Given that NOAA operates under largely the same statutory conditions as FWS in making critical habitat designations, Advocacy recommends that FWS adopt NOAA’s RFA approach in complying with the RFA. Doing so also supports not only the directives listed in the Presidential Memorandum, but also the principles of E.O. 13563 (encouraging consistency across the federal government) and the January 18, 2011 Presidential Memorandum (stressing the importance of considering regulatory impacts to small businesses).33
The Term “Adverse Modification or Destruction of Critical Habitat” Must Be Defined to Allow for an Accurate Evaluation of Costs Attributable to the Designation
The Endangered Species Act does not allow the consideration of economic impacts when determining whether to list a species; however, FWS is given authority to exclude areas from critical habitat designations where the costs of avoiding adverse modification or destruction of an area that would be designated as critical habitat outweigh the benefits. 34 When costs are incorrectly attributed to listing rather than critical habitat, the actual costs of designating an area as critical habitat are underestimated.
The 5th and 9th Circuit Courts of Appeal have invalidated the regulatory definition of “adverse modification or destruction,” finding that it was too narrow.35 The Tenth Circuit, while not explicitly invalidating the definition of adverse modification or destruction of critical habitat also found that it was too narrow and that using the definition to determine costs of adverse modification of critical habitat in an incremental economic analysis necessarily rendered that analysis useless and ordered FWS not to use the method.36
Since its invalidation FWS has been relying upon a policy guidance document to determine when adverse modification occurs.37 FWS appears to be applying this guidance in exactly the same way as the invalidated definition, thereby continuing to underestimate the costs of critical habitat definitions and making economic analysis of the costs of avoiding adverse modification of an area that has been designated as critical habitat useless. Advocacy notes that the Endangered Species Consultation Handbook continues to use language almost identical to the language that the Circuit Courts invalidated.38 As a matter of course, FWS finds that all the costs incurred by businesses occur as a result of the listing of a species and that no significant costs occur as a result of the mandate to avoid adverse modification or destruction of critical habitat.39 Without a codified definition consistent with the ESA and the courts’ holdings it is difficult to pinpoint the dividing line between costs that can be considered under the ESA and costs that should not be considered under the ESA.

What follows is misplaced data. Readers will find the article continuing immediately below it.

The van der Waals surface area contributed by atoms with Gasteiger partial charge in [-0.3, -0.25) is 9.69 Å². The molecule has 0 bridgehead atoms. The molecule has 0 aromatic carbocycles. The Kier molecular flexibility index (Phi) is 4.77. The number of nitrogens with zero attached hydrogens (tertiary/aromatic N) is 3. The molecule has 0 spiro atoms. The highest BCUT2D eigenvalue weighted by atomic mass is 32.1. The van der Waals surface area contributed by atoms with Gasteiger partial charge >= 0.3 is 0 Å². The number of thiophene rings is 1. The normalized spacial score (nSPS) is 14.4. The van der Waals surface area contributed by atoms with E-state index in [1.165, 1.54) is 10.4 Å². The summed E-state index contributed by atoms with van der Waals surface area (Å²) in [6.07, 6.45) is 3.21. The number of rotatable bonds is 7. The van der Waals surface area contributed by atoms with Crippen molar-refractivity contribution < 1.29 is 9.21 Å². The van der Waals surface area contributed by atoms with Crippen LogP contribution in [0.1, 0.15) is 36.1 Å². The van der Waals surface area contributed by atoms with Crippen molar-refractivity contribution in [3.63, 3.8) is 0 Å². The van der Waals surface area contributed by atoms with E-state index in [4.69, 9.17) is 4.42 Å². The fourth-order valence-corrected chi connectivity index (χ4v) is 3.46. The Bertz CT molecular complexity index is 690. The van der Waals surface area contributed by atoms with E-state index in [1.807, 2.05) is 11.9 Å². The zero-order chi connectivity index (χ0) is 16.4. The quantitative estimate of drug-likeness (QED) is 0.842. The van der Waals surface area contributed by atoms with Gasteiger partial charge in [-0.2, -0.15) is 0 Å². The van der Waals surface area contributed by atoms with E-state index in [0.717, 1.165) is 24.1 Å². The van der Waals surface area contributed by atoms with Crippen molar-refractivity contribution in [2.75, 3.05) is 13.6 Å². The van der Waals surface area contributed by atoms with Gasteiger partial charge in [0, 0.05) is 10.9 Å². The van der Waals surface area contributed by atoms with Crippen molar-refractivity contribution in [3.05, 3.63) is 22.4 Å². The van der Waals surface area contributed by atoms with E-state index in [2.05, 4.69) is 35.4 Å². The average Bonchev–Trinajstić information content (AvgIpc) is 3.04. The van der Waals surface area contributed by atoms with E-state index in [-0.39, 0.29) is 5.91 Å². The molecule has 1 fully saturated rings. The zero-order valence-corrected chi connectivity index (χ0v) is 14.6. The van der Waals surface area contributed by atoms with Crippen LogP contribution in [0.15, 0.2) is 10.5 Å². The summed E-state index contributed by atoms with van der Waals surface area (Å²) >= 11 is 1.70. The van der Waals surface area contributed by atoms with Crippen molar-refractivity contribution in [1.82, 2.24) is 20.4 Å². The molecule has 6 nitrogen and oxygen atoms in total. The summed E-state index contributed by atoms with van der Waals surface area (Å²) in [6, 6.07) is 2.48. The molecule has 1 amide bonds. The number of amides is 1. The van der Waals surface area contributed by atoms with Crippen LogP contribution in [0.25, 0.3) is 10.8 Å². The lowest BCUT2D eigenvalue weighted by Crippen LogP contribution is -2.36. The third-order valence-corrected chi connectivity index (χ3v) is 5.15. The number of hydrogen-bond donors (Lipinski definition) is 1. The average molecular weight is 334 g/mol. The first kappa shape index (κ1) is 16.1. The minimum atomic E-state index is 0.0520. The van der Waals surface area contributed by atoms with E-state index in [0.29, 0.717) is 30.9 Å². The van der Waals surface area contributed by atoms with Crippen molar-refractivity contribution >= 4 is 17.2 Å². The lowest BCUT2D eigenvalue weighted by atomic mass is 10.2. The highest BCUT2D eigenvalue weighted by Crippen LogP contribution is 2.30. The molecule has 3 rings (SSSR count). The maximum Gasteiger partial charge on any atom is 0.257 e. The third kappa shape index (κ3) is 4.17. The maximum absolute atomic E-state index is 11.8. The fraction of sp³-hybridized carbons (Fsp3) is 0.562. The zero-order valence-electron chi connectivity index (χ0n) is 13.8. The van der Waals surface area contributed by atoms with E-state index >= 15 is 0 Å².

In addition, a formal definition of adverse modification also supports the underlying motivation for this proposed rulemaking. The proposed rule states that it attempts to address the directives of the Presidential Memorandum. In doing so, it quotes the Presidential Memorandum stating “[u]ncertainty on the part of the public may be avoided, and public comment improved, by simultaneous presentation of the best scientific data available and the analysis of economic and other impacts.”40 For example, the National Association of Home Builders (NAHB) states in its public comments for this proposed rule, “[l]acking a regulatory definition for ‘adverse modification’ it is impossible for either the Service or the regulated community to predict whether a proposed land use activity occurring in an area designated as critical habitat will trigger an adverse modification threshold, and hence, if any costs may be accrued.”41 NAHB goes on to note these analyses lack clarity and transparency to the public as interested parties are forced to “cull through a number of recent economic analyses” in order to infer some sense of the incremental distance between jeopardy and adverse modification.42 Advocacy encourages FWS to define this important term via the regulatory process in order to provide much needed clarity and transparency in the economic analysis process and in keeping with the intent of Congress, the Presidential Memorandum, and Executive Orders 13563 and 12866.
Advocacy Encourages FWS to Establish a Process for Collecting Economic Data Earlier in the Critical Habitat Designation Process